Study finds increased damages in sexual harassment cases despite capsA study published in the latest issue of the Journal of Empirical Legal Studies examines the damages awarded in sexual harassment lawsuits. The author finds that even though the Civil Rights Act of 1991 amended Title VII to limit damages, litigants can sidestep these limitations by asserting federal claims under section 1983, claims for violations of state civil rights laws or other state-law tort claims. Thus, a plaintiff can assert multiple theories of liability and, in cases where the total damages sought exceeds the damages cap, argue that the damages awarded are at least partially attributable to the non-capped claims.
The study examined 232 sexual harassment cases decided from 1982 through 2004, all of which involved plaintiffs who prevailed on their claims. The author finds that cases governed by the 1991 Act are awarded statistically significant higher damages awards than preceding cases. The inclusion of state law tort and anti-discrimination claims appears to drive up damages. Additionally, courts enjoy broad discretion in applying Title VII caps, allowing them to allocate jury awards between federal and state claims and label portions of awards as "compensatory" or "punitive" as they see fit. The findings suggest that some courts are exercising this discretion in such a way as to attribute damages to uncapped claims, preserving the size of the overall award and sharply reducing, if not altogether undermining, the effectiveness of the caps.
The author's study highlights a paradox in the 1991 Civil Rights Act. While it did impose fairly stringent damages caps, the Act also specifically authorized jury trials and allowed litigants to pursue multiple avenues in an effort to win non-economic compensatory and punitive damages.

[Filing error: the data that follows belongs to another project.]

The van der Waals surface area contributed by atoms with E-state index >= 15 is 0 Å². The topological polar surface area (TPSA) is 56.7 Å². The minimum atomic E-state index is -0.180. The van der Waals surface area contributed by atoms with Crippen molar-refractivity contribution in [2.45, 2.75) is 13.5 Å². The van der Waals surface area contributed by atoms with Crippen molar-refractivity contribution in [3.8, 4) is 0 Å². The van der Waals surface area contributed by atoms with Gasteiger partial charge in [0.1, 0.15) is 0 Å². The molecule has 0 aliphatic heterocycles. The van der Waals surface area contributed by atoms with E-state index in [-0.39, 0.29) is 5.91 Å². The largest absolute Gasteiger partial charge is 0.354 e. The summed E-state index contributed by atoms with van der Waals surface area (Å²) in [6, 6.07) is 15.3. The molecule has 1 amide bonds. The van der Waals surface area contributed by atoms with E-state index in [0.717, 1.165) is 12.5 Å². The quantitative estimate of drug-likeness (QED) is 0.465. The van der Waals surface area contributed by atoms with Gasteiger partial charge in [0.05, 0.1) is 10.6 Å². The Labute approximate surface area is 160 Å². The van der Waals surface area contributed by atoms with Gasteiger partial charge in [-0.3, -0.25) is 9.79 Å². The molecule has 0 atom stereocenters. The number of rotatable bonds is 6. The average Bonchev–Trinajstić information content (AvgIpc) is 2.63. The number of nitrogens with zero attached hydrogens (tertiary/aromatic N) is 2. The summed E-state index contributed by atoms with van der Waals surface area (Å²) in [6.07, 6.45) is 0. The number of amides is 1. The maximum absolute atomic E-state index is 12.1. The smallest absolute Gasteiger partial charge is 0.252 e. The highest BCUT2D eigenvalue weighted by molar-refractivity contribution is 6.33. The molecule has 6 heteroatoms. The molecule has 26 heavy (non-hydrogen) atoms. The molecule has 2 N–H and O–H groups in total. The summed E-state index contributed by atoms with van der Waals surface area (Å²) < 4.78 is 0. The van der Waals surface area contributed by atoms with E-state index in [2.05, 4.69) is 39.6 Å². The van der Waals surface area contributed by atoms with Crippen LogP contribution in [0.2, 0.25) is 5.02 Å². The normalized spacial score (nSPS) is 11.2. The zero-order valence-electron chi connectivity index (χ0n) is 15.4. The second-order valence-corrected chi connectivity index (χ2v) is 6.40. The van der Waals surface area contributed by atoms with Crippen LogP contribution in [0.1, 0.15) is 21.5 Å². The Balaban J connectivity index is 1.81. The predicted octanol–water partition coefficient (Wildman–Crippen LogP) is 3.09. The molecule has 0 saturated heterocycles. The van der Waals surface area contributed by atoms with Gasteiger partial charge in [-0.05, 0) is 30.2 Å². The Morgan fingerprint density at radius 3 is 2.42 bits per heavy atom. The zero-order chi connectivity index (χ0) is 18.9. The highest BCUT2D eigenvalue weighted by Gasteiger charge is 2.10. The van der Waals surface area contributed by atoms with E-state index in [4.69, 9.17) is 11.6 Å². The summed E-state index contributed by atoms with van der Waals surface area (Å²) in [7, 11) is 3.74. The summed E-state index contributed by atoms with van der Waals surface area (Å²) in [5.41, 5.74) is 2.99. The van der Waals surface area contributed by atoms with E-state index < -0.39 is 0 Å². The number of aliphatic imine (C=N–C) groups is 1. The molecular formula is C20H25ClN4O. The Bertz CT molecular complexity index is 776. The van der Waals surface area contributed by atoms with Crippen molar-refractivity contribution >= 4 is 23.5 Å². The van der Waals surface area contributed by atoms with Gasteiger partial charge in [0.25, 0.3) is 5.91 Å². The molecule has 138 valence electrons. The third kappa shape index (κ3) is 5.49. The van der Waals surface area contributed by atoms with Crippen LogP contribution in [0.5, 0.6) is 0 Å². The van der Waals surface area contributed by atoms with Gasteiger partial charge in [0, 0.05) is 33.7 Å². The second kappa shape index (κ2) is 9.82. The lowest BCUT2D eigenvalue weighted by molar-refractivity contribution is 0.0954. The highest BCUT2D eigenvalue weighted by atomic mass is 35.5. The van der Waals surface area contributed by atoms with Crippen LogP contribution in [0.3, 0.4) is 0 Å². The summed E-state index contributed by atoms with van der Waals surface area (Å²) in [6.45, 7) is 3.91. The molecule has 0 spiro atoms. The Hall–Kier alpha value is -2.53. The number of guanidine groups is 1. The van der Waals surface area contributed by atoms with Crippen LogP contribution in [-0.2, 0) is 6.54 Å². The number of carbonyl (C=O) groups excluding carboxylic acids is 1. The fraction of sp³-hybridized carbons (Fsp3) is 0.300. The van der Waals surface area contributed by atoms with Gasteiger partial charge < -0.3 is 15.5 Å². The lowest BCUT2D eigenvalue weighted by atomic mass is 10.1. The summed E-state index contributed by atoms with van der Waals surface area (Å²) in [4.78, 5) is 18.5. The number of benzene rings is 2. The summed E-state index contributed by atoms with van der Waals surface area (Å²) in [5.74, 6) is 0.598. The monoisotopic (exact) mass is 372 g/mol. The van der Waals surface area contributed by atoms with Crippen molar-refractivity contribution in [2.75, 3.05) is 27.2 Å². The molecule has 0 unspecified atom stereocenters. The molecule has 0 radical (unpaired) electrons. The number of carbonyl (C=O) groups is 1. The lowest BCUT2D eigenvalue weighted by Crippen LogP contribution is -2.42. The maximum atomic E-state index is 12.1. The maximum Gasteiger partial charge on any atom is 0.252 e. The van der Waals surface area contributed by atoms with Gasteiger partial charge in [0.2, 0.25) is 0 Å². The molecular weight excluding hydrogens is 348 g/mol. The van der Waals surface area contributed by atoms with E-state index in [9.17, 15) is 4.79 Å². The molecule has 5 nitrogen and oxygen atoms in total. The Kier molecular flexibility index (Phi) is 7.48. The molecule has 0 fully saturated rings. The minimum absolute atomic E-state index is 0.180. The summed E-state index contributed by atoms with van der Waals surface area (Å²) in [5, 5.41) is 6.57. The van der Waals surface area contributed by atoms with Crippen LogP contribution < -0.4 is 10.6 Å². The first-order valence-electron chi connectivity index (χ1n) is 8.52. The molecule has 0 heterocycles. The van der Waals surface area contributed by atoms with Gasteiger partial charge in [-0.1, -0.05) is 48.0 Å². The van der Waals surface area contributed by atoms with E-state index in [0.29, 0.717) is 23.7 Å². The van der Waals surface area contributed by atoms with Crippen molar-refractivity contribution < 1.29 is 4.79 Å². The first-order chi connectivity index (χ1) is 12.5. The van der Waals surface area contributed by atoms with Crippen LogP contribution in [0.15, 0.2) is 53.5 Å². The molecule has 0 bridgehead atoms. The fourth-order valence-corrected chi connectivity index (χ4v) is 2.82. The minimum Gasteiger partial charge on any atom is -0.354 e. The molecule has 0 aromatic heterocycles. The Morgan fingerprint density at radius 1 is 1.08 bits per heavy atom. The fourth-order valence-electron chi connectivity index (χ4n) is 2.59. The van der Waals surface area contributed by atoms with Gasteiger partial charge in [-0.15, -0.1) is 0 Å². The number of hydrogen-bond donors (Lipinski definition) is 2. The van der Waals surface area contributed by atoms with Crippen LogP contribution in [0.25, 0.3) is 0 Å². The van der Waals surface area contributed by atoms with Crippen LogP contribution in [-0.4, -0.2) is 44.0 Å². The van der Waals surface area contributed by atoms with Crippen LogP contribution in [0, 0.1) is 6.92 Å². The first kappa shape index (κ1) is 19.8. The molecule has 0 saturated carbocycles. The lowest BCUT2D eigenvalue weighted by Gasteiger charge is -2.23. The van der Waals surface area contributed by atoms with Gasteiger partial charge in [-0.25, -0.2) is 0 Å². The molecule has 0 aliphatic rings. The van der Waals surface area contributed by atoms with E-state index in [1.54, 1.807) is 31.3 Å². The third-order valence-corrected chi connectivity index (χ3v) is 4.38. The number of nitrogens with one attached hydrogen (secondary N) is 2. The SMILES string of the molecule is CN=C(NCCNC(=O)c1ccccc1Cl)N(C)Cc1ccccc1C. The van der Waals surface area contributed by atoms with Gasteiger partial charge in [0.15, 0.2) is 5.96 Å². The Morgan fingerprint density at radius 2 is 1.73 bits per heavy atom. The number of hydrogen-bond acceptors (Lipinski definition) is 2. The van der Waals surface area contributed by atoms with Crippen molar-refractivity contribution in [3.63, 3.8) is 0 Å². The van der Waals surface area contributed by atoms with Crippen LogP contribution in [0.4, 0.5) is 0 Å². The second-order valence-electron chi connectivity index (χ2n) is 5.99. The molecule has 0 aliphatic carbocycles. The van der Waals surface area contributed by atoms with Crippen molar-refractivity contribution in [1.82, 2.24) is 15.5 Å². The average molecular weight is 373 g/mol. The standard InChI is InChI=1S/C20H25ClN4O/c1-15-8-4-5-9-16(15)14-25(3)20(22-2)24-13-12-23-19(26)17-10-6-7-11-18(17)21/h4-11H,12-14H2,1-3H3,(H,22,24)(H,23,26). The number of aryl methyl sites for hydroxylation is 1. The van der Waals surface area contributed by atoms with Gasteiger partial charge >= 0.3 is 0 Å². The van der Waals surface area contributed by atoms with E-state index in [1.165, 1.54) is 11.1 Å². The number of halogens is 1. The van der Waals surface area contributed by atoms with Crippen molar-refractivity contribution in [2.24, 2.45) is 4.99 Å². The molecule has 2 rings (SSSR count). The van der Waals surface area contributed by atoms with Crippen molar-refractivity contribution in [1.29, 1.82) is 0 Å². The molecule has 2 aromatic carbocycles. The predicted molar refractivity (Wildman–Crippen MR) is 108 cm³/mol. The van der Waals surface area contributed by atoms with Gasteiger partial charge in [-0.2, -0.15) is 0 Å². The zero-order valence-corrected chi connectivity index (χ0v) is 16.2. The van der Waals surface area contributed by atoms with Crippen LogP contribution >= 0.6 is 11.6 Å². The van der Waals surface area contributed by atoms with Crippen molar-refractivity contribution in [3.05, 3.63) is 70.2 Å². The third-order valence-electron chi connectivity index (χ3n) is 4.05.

This study is published in the March issue of Journal of Empirical Legal Studies. Media wishing to receive a PDF of this article please contact Journalnews@bos.blackwellpublishing.net
The Journal of Empirical Legal Studies (JELS) is a peer-edited, peer-refereed, interdisciplinary journal that publishes high-quality, empirically-oriented articles of interest to scholars in a diverse range of law and law-related fields, including civil justice, corporate law, criminal justice, domestic relations, economics, finance, health care, political science, psychology, public policy, securities regulation, and sociology.
Catherine M. Sharkey is an associate professor of Law at Columbia Law School. Her principal areas of scholarship and teaching include torts, remedies, punitive damages, products liability, and empirical law and economics. Professor Sharkey is available for media questions and interviews.
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